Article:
Sanitation Saves Lives

For many people around the world, November 19, “World Toilet Day”, was a day to celebrate. Some 2.6 billion people worldwide have one thing in common—they do not have access to sanitation—but the World Bank and the Water and Sanitation Program (WSP) are helping change that.

Worldwide, about 1.7 million deaths a year—90 percent of which are children—are attributed to unsafe water, poor sanitation and hygiene, mainly through infectious diarrhea.  Access to sanitation, the practice of good hygiene, and a safe water supply could save 1.5 million children a year.  Improved sanitation increases primary school enrollment, reduces illnesses so children miss fewer school days, increases productivity among adults, provides safety to women, and reduces the pollution of water resources. The costs of environmental and health degradation due to inadequate water and sanitation services have been estimated at more than 1 percent of GDP in Colombia, 0.6 percent in Tunisia, and 1.4 percent in Bangladesh.  Kathy Sierra, vice president for Sustainable Development, added “by working to provide environmentally and socially responsible solutions to the sanitation crisis we can help bring a sustainable future to the people who need it most.” A soon-to-be-released WSP study found that poor sanitation is responsible for at least $9 billion in economic losses per year in four studied countries—Cambodia, Indonesia, the Philippines and Vietnam. The study confirmed that the most important impact of poor sanitation is an increased risk of infectious disease and premature death, accounting for more than $4.8 billion of these losses, or $12 per capita annually. The costs of domestic wastewater pollution reach $2.3 billion in these countries.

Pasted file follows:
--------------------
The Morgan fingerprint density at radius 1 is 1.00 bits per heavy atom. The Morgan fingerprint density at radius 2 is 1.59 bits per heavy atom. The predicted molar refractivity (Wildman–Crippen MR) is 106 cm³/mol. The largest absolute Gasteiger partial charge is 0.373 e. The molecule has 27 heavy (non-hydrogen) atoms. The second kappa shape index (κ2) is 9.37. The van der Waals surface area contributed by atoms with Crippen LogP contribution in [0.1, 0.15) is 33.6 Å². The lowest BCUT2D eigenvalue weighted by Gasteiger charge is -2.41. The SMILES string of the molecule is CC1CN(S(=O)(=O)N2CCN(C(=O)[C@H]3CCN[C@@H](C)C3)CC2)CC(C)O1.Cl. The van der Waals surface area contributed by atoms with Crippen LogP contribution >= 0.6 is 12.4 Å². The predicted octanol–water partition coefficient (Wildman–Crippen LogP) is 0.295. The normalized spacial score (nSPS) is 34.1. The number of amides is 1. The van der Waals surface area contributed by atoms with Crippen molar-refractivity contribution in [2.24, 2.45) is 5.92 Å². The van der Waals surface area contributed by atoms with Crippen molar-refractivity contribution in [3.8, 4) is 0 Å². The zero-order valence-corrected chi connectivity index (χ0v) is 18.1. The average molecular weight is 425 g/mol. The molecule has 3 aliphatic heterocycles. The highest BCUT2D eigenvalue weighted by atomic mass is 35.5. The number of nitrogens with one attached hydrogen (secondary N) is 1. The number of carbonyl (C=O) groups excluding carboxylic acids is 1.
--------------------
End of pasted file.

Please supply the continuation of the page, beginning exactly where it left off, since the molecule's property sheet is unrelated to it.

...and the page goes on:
International Year of Sanitation

Kicking off on November 21 at the United Nations Headquarters in New York, the International Year of Sanitation will help generate awareness among policy makers and the general public about the sanitation crisis. Jamal Saghir, director of Energy Transport and Water, will join the UN launch and has said, “2008 will be a sharp reminder to the international community that we need to work together to provide hygienic sanitation service to the billions of people who are living without it.”

Throughout the International Year of Sanitation and with the help of WSP, four regional ministerial-level conferences will take place to encourage cross-regional dialogue and spur political action: LatinoSan in Colombia, EASan in Japan, AfricaSan in South Africa, and SACOSan in India.
Contact Name: 
Heather Worley
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